Mylan’s EpiPen will soon have another lower-cost competitor to contend with. Adamis Pharmaceuticals, whose epinephrine injection was turned back by the FDA last year before the EpiPen pricing controversy erupted, won an agency nod Thursday.
Dubbed Symjepi, the Adamis single-dose syringe won’t be an interchangeable generic, but it will compete head-to-head with the Mylan brand, and analysts see it as a drain on the company’s sales—and, potentially, profits.
Adamis is taking aim at EpiPen’s pricing, and that of its competitors, for that matter.
“We want to position this product as a low-cost alternative to the other current offerings in the anaphylaxis market,” an Adamis spokesman told FiercePharma via email.
EpiPen, Mylan’s top-selling product with more than $1 billion in sales, has long dominated the epinephrine injection market, partly through aggressive marketing and lobbying for mandated purchases by schools and other facilities, partly because potential generics have been turned away at the FDA.
Of course, the hefty price increases that took EpiPen’s two-pack cost above $600 landed Mylan in an unwelcome spotlight last fall.
Mylan is already facing an EpiPen decline because of its own authorized generic, announced as an attempt to quell the pricing brouhaha, and competitors that have shifted into higher gear since. Medicaid rebates presumably will increase as well, given that Mylan had been underpaying them in previous years, bringing down net sales even more.
Mylan has made much of EpiPen’s autoinjector, citing tweaks to its design as one reason for the repeated price hikes. Adamis’ product is different—a prefilled syringe—but CEO Dennis J. Carlo figures its device has advantages, too. Its “small size and user-friendly design” are two reasons why Adamis believes “Symjepi could be an attractive option for a significant portion of both the retail (patient) and nonretail (professional) sectors of the epinephrine market,” Carlos said in a statement.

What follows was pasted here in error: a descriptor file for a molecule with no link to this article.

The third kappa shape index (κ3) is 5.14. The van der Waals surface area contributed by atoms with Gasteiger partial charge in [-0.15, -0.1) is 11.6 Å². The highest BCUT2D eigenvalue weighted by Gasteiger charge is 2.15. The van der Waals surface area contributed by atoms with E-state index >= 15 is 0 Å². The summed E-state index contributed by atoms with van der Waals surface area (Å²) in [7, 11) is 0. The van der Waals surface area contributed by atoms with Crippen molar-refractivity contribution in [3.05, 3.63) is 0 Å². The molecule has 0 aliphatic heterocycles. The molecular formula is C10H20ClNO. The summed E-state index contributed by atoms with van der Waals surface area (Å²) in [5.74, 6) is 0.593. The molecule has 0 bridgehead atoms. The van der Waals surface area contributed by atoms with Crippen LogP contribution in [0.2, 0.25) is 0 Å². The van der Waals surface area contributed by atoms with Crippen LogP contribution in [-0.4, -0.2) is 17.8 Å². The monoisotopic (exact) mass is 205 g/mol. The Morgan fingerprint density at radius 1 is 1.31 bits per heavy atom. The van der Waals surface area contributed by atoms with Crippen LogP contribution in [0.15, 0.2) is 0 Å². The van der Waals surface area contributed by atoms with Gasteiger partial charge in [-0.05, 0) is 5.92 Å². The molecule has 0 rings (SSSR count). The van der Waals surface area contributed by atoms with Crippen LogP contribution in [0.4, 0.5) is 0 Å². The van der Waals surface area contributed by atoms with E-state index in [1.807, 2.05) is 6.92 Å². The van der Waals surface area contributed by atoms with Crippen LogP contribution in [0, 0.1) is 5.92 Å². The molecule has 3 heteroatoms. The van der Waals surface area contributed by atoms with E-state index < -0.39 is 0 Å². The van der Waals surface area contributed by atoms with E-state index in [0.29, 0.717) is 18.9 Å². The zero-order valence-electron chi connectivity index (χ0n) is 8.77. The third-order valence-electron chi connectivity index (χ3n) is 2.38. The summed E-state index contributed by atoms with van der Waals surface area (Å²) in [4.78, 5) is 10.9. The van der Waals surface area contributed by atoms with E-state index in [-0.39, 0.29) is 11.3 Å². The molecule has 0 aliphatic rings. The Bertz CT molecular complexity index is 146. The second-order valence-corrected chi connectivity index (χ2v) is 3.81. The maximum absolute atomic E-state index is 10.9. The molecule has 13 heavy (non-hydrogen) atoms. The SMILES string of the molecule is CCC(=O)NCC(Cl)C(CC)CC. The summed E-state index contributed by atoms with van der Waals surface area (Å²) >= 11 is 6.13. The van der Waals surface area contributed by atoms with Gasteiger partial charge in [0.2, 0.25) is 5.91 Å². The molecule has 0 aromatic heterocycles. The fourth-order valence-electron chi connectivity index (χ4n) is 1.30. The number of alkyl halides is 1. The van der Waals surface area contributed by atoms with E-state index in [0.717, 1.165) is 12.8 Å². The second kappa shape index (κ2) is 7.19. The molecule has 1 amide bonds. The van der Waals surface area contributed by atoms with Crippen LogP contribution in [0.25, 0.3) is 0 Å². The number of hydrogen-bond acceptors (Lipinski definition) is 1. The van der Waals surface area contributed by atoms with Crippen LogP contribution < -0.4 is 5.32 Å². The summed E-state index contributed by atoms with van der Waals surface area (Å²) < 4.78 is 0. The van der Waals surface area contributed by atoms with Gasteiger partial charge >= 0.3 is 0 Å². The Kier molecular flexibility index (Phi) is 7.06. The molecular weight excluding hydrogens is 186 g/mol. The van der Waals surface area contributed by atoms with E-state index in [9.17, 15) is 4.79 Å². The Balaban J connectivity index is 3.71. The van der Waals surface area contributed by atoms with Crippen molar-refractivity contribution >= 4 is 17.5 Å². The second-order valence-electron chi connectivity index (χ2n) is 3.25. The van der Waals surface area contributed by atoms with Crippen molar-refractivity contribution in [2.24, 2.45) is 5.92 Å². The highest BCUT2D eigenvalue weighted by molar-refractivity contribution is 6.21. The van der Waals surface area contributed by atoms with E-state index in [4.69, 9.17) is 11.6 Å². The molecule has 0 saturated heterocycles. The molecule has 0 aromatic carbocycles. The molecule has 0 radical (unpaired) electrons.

David Maris, an analyst at Wells Fargo, has been in touch with Adamis about its pricing and strategy, and he said the new product is likely to dent Mylan’s business.
“With an anticipated lower cost and attractive design, we believe Symjepi will be a meaningful competitor to EpiPen,” Maris wrote in a Thursday note. “As Mylan does not routinely disclose EpiPen sales, the company's potential exposure is not clear, but we expect a significant portion of EpiPen sales (which were >$1 billion in 2016) and gross profit may be at risk.”
It’s not a good time for Mylan to face yet another challenge to its numbers. The company is in a proxy fight with some angry institutional investors looking to oust a half-dozen members of its board. Three proxy advisers have backed their case, citing the company’s “egregious” executive compensation, its stiff-arming of a potential offer from Teva Pharmaceutical Industries a couple years ago—and, of course, the EpiPen controversy and its fallout, including federal investigations and lawsuits.
Adamis is weighing different strategies for rolling out the product. The company is “exploring all of its commercialization options, including the possibility of connecting with a licensing partner for U.S. rights,” the spokesman said.
In a release, Adamis said it’s in discussions with potential partners to make sure patients have broad access to Symjepi. It’s building inventory levels now for a launch it expects in the second half of this year.